Cooking up solutions to climate change
I never have to think twice about my response to ‘What keeps you awake at night?’ For the last ten years it is always the same. How can we reduce emissions as quickly as the scientists tell us we need to? Multi-billion technology based innovations often grab the headlines every time business talks about reducing emissions, but often it’s smaller, more conventional steps, applied at scale that have the biggest impact.
While there is no doubt, we need to transform our energy infrastructure and rethink transportation, the problem with this is that too many businesses don’t see what role they can play beyond energy efficiency – so they wait on these large scale transformations to happen. And while they wait, emissions continue to rise.
I am more hopeful by increasing efforts to significantly scale up adoption of best practices in agriculture such as Better Cotton Initiative or clean cookstoves to millions more people. Finally it seems that cookstoves are rising up the agenda thanks to the Global Alliance for Clean Cookstoves (GACC) which was established in 2010 with the ambition to reach 100 million households by 2020. They’re already well on the way with over 20 million households reached already and have scaled up from 19 partners to over 1000, who last week pledged an additional $400m in investment at a summit chaired by Hillary Clinton and Baroness Northover.
So what’s the big deal with cookstoves?
- Around 3 billion people cook and heat their homes using open fires and simple stoves burning biomass (wood, animal dung and crop waste) and coal.
- Over 4 million people die prematurely from illness attributable to the household air pollution from cooking with solid fuels. More than 50% of premature deaths among children under 5 are due to pneumonia caused by particulate matter (soot) inhaled from household air pollution.
- Black carbon and methane emitted by inefficient stove combustion are powerful climate change pollutants and the unsustainable collection of wood for charcoal production can contribute to mud-slides, loss of watershed, and desertification, which places further pressures on regional food security and agricultural productivity.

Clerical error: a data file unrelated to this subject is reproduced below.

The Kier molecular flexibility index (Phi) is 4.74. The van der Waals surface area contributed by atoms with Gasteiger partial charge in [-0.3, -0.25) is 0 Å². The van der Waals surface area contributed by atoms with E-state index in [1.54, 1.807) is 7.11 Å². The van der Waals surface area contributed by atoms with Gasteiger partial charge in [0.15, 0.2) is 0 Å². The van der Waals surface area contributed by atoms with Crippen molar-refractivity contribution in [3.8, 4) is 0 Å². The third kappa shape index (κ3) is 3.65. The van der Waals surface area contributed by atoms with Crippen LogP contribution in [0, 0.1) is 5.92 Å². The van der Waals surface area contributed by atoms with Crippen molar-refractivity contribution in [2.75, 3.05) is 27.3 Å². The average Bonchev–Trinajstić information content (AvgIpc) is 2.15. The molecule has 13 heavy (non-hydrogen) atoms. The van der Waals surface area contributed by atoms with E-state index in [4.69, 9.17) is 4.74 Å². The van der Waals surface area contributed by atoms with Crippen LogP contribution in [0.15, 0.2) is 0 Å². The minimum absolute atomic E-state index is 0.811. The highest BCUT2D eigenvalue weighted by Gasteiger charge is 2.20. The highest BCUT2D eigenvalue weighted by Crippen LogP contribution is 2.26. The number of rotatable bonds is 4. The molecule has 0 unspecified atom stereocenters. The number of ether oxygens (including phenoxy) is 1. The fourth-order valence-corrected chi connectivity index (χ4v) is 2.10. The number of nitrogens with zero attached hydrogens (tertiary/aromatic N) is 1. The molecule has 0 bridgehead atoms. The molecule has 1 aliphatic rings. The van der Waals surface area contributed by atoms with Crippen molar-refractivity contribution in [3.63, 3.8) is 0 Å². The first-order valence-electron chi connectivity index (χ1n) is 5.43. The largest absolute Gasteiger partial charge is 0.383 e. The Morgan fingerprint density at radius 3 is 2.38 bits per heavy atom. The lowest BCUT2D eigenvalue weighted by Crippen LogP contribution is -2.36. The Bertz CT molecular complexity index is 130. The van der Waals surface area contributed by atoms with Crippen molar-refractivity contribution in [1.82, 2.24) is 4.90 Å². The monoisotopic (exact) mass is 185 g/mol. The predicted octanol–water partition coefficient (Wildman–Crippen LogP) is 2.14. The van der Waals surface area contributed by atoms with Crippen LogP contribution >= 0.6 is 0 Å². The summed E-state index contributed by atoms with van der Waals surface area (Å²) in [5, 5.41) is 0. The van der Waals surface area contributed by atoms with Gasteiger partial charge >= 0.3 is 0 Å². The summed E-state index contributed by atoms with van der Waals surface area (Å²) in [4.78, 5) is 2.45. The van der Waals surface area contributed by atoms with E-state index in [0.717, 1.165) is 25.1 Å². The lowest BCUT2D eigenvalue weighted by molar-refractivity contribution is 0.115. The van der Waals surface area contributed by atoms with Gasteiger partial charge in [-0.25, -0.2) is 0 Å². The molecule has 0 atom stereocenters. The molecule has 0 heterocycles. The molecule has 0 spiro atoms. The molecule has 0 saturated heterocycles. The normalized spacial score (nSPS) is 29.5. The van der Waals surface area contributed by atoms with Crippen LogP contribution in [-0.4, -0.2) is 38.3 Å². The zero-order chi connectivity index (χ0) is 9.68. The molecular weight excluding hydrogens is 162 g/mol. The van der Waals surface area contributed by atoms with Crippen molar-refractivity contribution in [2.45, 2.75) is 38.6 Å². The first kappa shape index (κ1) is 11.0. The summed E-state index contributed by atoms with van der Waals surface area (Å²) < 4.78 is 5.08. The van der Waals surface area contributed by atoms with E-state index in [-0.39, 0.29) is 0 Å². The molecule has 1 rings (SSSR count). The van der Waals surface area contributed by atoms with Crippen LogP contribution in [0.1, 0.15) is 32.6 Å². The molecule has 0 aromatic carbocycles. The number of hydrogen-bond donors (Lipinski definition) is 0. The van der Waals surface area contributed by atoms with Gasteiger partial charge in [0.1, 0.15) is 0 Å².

So the adoption of cleaner cookstoves will reduce the number of children dying from indoor air pollution (greater than malaria or tuberculosis in South Asia), reduce the time that girls spend sourcing fuel so they are more free to go to school, reduce deforestation and each stoves saves about 1 tonne of CO2e emissions per year.
I’m not sure of any other interventions that deliver greater ‘bang for buck’ than this. And the challenge is not one of technology but rather scaling up, meaning the potential for significant impact quickly is huge!
In Bangladesh alone, about 90 per cent of households depend on biomass such as wood, forest cuttings and cow dung for fuel, yet less than two per cent of those households are using fuel efficient stoves. That is why we kickstarted UNICEF’s first carbon offset project by providing funds for 40,000 fuel efficient, low pollution cook stoves to be manufactured, sold and maintained by local entrepreneurs in Bangladesh. These stoves are around 50% more efficient than traditional stoves. Our next steps are to work with UNICEF to encourage other companies to fund these life-saving stoves in Bangladesh.
We’re also working more closely with the Department for International Development (DFID) and the Global Alliance for Clean Cookstoves to scale up uptake of clean cookstoves in our supply chains in Kenya, Ghana and Uganda. And we look forward to playing our role in raising awareness in the business community on one of the lesser known solutions to tackling climate change.
Interested in finding out more about how we're reducing our carbon? Have a look at our earlier blogs on;
- Silver and Beyond – Foods Sustainable Factory Programme
- The business of reducing emissions
- M&S Cheshire Oaks Store - Energy
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